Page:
Having a large family, especially since many farmers kept moving further West, solved the problem of falling short of labor. Children cost nothing but the food and clothes to sustain them, leaving parents with fives of children under their roofs. To keep them under control, mothers turned to spanking while fathers whipped in the infamous woodshed.
The 50's, 60's, and 70's were known prevalent years for spanking. While acknowledging that many good things did arise from the progress of those times, the amount of spanking that occurred is one of the reasons I do not like them. And, in that dislike, I often forget there are stories within the millions. I forget there are people who stood against the common parenting practices of the day and did not give "little Billy the spanking he deserved". Perhaps, being a minority, they are not thought of. I think of them now.
A foster child, Jay Baker has been alone since birth. With no one to talk to, his journal pages become his family as he chronicles his journey toward adoption.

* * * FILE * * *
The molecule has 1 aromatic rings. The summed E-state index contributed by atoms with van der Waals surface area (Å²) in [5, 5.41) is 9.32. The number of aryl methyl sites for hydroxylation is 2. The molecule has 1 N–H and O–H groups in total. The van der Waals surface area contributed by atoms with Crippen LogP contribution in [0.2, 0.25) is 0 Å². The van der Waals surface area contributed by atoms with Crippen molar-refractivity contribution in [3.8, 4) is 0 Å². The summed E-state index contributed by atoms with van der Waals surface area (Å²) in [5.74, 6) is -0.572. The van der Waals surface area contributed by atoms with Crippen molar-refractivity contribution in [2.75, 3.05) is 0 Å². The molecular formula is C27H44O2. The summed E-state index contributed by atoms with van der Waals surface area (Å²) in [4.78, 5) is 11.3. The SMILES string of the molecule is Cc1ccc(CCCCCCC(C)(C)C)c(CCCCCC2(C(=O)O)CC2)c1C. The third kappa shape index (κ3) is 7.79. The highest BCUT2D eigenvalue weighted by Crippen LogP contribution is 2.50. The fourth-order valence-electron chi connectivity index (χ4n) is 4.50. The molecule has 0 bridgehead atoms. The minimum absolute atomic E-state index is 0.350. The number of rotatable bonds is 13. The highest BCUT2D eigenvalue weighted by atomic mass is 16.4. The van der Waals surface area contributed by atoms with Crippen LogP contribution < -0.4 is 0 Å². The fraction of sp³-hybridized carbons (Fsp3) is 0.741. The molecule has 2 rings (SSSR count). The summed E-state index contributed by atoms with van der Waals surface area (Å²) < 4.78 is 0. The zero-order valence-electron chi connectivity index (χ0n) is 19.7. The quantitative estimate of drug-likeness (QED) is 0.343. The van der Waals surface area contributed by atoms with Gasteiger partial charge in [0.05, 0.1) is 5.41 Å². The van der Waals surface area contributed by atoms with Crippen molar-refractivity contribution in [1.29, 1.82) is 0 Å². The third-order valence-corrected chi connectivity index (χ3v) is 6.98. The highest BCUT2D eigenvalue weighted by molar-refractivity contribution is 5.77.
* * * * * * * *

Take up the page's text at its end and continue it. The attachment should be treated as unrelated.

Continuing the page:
"Is it true you do not spank me because I am blind?" Father said nothing. Only his breathing sounded as Miles' heart sank. It was true, after all. It was not love; it was because he was blind. Disabled. Different.
Virgin vaguely recalled exchanging a rake for his fishing pole. Pa folded his arms as Virgin's shoulders slumped.
He was ten years old and already running from the blaze on the horizon where his parents and siblings, servants and friends burned in the flames.
The nursery fell quiet as the children stopped playing to listen to his answer. Miles looked in the direction of the governess's voice. "I want my mother." He felt strangely alone in this unfamiliar manor like a ship without an anchor drifting at the mercy of the tide.